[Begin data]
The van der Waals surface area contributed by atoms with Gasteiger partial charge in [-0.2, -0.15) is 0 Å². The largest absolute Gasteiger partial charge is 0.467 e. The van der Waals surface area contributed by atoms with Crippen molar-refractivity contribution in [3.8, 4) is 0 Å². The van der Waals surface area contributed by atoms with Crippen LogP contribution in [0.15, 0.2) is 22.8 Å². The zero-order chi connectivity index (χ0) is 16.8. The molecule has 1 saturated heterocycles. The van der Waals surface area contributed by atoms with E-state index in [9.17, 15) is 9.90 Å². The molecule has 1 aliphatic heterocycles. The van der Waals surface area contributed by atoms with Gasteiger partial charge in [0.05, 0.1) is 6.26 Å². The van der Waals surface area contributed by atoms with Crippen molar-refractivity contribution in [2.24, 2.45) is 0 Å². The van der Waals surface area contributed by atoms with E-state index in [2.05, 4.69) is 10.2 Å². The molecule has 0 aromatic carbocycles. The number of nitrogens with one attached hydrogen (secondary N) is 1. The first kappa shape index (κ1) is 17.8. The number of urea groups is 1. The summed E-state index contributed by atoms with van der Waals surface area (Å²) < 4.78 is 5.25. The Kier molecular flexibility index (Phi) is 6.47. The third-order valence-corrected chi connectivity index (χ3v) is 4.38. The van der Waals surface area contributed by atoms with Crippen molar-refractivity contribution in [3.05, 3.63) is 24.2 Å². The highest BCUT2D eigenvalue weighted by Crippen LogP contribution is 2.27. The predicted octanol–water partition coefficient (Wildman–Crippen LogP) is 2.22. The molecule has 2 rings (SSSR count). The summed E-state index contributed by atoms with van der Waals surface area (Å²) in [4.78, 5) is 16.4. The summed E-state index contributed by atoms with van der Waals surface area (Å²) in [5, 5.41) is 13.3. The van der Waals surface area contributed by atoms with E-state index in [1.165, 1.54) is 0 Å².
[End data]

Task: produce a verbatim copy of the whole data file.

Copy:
The van der Waals surface area contributed by atoms with Gasteiger partial charge in [-0.2, -0.15) is 0 Å². The largest absolute Gasteiger partial charge is 0.467 e. The van der Waals surface area contributed by atoms with Crippen molar-refractivity contribution in [3.8, 4) is 0 Å². The van der Waals surface area contributed by atoms with Crippen LogP contribution in [0.15, 0.2) is 22.8 Å². The zero-order chi connectivity index (χ0) is 16.8. The molecule has 1 saturated heterocycles. The van der Waals surface area contributed by atoms with E-state index in [9.17, 15) is 9.90 Å². The molecule has 1 aliphatic heterocycles. The van der Waals surface area contributed by atoms with Gasteiger partial charge in [0.05, 0.1) is 6.26 Å². The van der Waals surface area contributed by atoms with Crippen molar-refractivity contribution in [2.24, 2.45) is 0 Å². The van der Waals surface area contributed by atoms with E-state index in [2.05, 4.69) is 10.2 Å². The molecule has 0 aromatic carbocycles. The number of nitrogens with one attached hydrogen (secondary N) is 1. The first kappa shape index (κ1) is 17.8. The number of urea groups is 1. The summed E-state index contributed by atoms with van der Waals surface area (Å²) < 4.78 is 5.25. The Kier molecular flexibility index (Phi) is 6.47. The third-order valence-corrected chi connectivity index (χ3v) is 4.38. The van der Waals surface area contributed by atoms with Crippen molar-refractivity contribution in [3.05, 3.63) is 24.2 Å². The highest BCUT2D eigenvalue weighted by Crippen LogP contribution is 2.27. The predicted octanol–water partition coefficient (Wildman–Crippen LogP) is 2.22. The molecule has 2 rings (SSSR count). The summed E-state index contributed by atoms with van der Waals surface area (Å²) in [4.78, 5) is 16.4. The summed E-state index contributed by atoms with van der Waals surface area (Å²) in [5, 5.41) is 13.3. The van der Waals surface area contributed by atoms with E-state index in [1.165, 1.54) is 0 Å².